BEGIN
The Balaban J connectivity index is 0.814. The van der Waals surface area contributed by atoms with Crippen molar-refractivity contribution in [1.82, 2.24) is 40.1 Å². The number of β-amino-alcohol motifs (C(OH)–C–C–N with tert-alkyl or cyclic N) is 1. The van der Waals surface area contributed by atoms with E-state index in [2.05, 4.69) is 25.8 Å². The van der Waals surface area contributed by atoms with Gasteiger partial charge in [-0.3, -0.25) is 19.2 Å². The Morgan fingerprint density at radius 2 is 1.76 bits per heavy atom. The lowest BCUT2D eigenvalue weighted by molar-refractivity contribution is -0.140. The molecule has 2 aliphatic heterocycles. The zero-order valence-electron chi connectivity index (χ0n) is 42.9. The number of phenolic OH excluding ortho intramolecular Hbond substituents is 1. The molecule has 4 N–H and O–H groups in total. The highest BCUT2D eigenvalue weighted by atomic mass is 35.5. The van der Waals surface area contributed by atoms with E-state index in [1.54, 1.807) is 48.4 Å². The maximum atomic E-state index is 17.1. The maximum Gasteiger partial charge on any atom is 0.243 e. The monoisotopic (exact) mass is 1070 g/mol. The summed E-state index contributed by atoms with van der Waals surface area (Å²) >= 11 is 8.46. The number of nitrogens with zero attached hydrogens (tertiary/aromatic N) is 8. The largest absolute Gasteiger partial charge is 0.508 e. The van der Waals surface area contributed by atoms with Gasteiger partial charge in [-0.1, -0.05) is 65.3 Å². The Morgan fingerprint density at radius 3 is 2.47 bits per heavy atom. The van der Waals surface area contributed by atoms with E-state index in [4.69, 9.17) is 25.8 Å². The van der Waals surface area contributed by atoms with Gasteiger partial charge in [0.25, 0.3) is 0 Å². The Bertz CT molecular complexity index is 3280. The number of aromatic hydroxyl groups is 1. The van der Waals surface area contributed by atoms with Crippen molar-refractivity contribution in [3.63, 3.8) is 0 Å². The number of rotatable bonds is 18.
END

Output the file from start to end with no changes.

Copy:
The Balaban J connectivity index is 0.814. The van der Waals surface area contributed by atoms with Crippen molar-refractivity contribution in [1.82, 2.24) is 40.1 Å². The number of β-amino-alcohol motifs (C(OH)–C–C–N with tert-alkyl or cyclic N) is 1. The van der Waals surface area contributed by atoms with E-state index in [2.05, 4.69) is 25.8 Å². The van der Waals surface area contributed by atoms with Gasteiger partial charge in [-0.3, -0.25) is 19.2 Å². The Morgan fingerprint density at radius 2 is 1.76 bits per heavy atom. The lowest BCUT2D eigenvalue weighted by molar-refractivity contribution is -0.140. The molecule has 2 aliphatic heterocycles. The zero-order valence-electron chi connectivity index (χ0n) is 42.9. The number of phenolic OH excluding ortho intramolecular Hbond substituents is 1. The molecule has 4 N–H and O–H groups in total. The highest BCUT2D eigenvalue weighted by atomic mass is 35.5. The van der Waals surface area contributed by atoms with E-state index in [1.54, 1.807) is 48.4 Å². The maximum atomic E-state index is 17.1. The maximum Gasteiger partial charge on any atom is 0.243 e. The monoisotopic (exact) mass is 1070 g/mol. The summed E-state index contributed by atoms with van der Waals surface area (Å²) >= 11 is 8.46. The number of nitrogens with zero attached hydrogens (tertiary/aromatic N) is 8. The largest absolute Gasteiger partial charge is 0.508 e. The van der Waals surface area contributed by atoms with Gasteiger partial charge in [-0.1, -0.05) is 65.3 Å². The Morgan fingerprint density at radius 3 is 2.47 bits per heavy atom. The van der Waals surface area contributed by atoms with E-state index in [4.69, 9.17) is 25.8 Å². The van der Waals surface area contributed by atoms with Gasteiger partial charge in [0.25, 0.3) is 0 Å². The Bertz CT molecular complexity index is 3280. The number of aromatic hydroxyl groups is 1. The van der Waals surface area contributed by atoms with Crippen molar-refractivity contribution in [3.63, 3.8) is 0 Å². The number of rotatable bonds is 18.